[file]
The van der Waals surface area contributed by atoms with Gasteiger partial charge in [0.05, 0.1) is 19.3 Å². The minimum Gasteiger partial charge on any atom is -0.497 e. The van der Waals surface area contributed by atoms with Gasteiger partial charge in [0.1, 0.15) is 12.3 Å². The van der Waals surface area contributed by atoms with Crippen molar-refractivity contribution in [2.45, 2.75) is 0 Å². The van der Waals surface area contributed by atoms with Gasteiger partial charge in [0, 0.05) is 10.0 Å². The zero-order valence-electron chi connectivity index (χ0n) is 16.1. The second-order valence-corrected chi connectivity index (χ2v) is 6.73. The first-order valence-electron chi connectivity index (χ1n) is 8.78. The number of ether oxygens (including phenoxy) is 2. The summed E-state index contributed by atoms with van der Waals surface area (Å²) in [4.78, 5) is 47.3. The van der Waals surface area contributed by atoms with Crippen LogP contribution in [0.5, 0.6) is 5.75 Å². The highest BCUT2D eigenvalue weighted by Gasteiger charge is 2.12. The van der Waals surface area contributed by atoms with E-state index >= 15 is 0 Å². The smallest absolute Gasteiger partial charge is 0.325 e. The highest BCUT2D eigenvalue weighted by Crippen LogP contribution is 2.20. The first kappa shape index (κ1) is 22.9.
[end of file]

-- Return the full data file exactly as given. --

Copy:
The van der Waals surface area contributed by atoms with Gasteiger partial charge in [0.05, 0.1) is 19.3 Å². The minimum Gasteiger partial charge on any atom is -0.497 e. The van der Waals surface area contributed by atoms with Gasteiger partial charge in [0.1, 0.15) is 12.3 Å². The van der Waals surface area contributed by atoms with Crippen molar-refractivity contribution in [2.45, 2.75) is 0 Å². The van der Waals surface area contributed by atoms with Gasteiger partial charge in [0, 0.05) is 10.0 Å². The zero-order valence-electron chi connectivity index (χ0n) is 16.1. The second-order valence-corrected chi connectivity index (χ2v) is 6.73. The first-order valence-electron chi connectivity index (χ1n) is 8.78. The number of ether oxygens (including phenoxy) is 2. The summed E-state index contributed by atoms with van der Waals surface area (Å²) in [4.78, 5) is 47.3. The van der Waals surface area contributed by atoms with Crippen LogP contribution in [0.5, 0.6) is 5.75 Å². The highest BCUT2D eigenvalue weighted by Gasteiger charge is 2.12. The van der Waals surface area contributed by atoms with E-state index >= 15 is 0 Å². The smallest absolute Gasteiger partial charge is 0.325 e. The highest BCUT2D eigenvalue weighted by Crippen LogP contribution is 2.20. The first kappa shape index (κ1) is 22.9.